Baseball ideal for parlays

Jul 14, 2009 5:01 PM
by GT Staff |

The parlay has become a staple of sports bettors, even though well-heeled, self-proclaimed high-stakes bettors treat it as some kind of communicable disease.

For the rest of us, of course, parlays do offer the choice of taking a higher risk for a bigger payoff. Your initial bet is re-bet in a parlay (two teams), thus the so-called "doubling" effect – the hidden bet. You are asking that the outcome of at least two separate events (sides, totals, etc.) happen your way – consecutive winners.

But there’s a cost involved, the house "vigorish" or hold percent, usually 10 percent. Thus, instead of getting true 7-1 odds for hitting a three-team parlay, for instance, the sports book pays only 6-1.

The odds are used for point-spread games, but it’s a different story for parlaying money-line games, such as baseball games.

With baseball, you get the actual parlay odds, based on the money-line payoffs. And those can increase exponentially when you’re betting on underdogs, whose odds to win are greater than even money (1-1), like they are in point-spread games.

Ah, lovely baseball is a money-line event — strictly odds, which are the equalizer. All baseball favorites are "odds-on," paying less than $1 on a $1 bet. But, at least you get those odds in a parlay, and the bookie can’t throw a higher vig prop at you!

Baseball favorites often win in the 60 percent range. So, it’s no big deal for a player to get, say, 63 percent winners if he doesn’t mind laying the price. Shown below, is probably the "worst-case" payoff schedule on the favorites a bookie will pay. It depends on how he rounds off his pennies.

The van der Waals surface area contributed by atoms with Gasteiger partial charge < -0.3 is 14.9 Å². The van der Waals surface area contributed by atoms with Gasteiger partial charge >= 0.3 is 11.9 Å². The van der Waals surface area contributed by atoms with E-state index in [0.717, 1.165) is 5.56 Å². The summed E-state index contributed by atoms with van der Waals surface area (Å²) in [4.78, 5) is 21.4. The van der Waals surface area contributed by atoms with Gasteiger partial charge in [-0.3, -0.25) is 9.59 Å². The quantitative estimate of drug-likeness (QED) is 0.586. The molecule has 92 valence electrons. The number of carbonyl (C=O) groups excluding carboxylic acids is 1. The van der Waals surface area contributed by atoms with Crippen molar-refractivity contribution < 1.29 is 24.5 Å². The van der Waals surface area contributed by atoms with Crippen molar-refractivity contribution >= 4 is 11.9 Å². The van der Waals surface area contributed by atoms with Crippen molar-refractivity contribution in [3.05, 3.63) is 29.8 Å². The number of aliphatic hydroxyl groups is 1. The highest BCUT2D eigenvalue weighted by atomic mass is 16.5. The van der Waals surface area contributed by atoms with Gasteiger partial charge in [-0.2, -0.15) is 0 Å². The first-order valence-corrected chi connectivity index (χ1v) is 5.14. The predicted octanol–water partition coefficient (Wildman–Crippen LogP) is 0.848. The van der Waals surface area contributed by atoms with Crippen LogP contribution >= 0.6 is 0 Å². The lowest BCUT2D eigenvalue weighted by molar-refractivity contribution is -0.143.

Baseball (Favorite Payoff to $1)
Price
Payoff
Price
Payoff
-3.00
.33
-1.65
.60
-2.80
.36
-1.60
.62
-2.60
.38
-1.55
.64
-2.40
.41
-1.50
.66
-2.20
.45
-1.45
.69
-2.10
.47
-1.40
.71
-2.00
.50
-1.35
.74
-1.95
.51
-1.30
.77
-1.90
.52
-1.25
.80
-1.85
.54
-1.20
.83
-1.80
.55
-1.15
.87
-1.75
.57
-1.10
.91
-1.70
.59
-1.05
.95

This schedule makes it a snap to figure out the return of parlays using any number of teams. The reason we don’t list dogs is because they pay the same as their plus quote on the dollar.

All you do is add one to the payoffs, multiply them together, and subtract one from the answer for your parlay payoff odds (2 to $1).

So, if you parlay a –1.45 favorite to a –1.15 favorite, that’s 1.69 times 1.87, or a $3.16 return for each $1 bet. Subtract your dollar and you have a 2.16 to 1 odds parlay.

The same principle works for three or more teams, whatever the bookies will let you get down. You can mix in dogs, too, but remember to add $1 to their payoff price. Let’s take a three team, –2.00 favorite to a –1.60 favorite to a +1.20 dog. That’s 1.5 x 1.62 x 2.20 or about a $5.35 return, including your $1 bet. For a $20 bet, you get back about $107, ($87 profit).

Be aware though, that because underdog parlays can be very lucrative, many sports books limit the number you can put on a ticket. I saw one guy try to stuff four dogs in a four-teamer, and the bookie said "I wouldn’t take that bet from my own mother!" He added that two underdogs was the maximum.

There are two shops in town that don’t put the leash on dogs: Station Casinos and the Palms. As far as I know, other joints will limit the number of underdogs on a parlay.

In any case, baseball parlays aren’t that shabby when you’re hitting over 60 percent winners. If you’re catching 63 percent winners, you’ll connect on 40 percent of your two-teamers and 25 percent of three-teamers.

Not a bad payday as we anxiously wait for football season.

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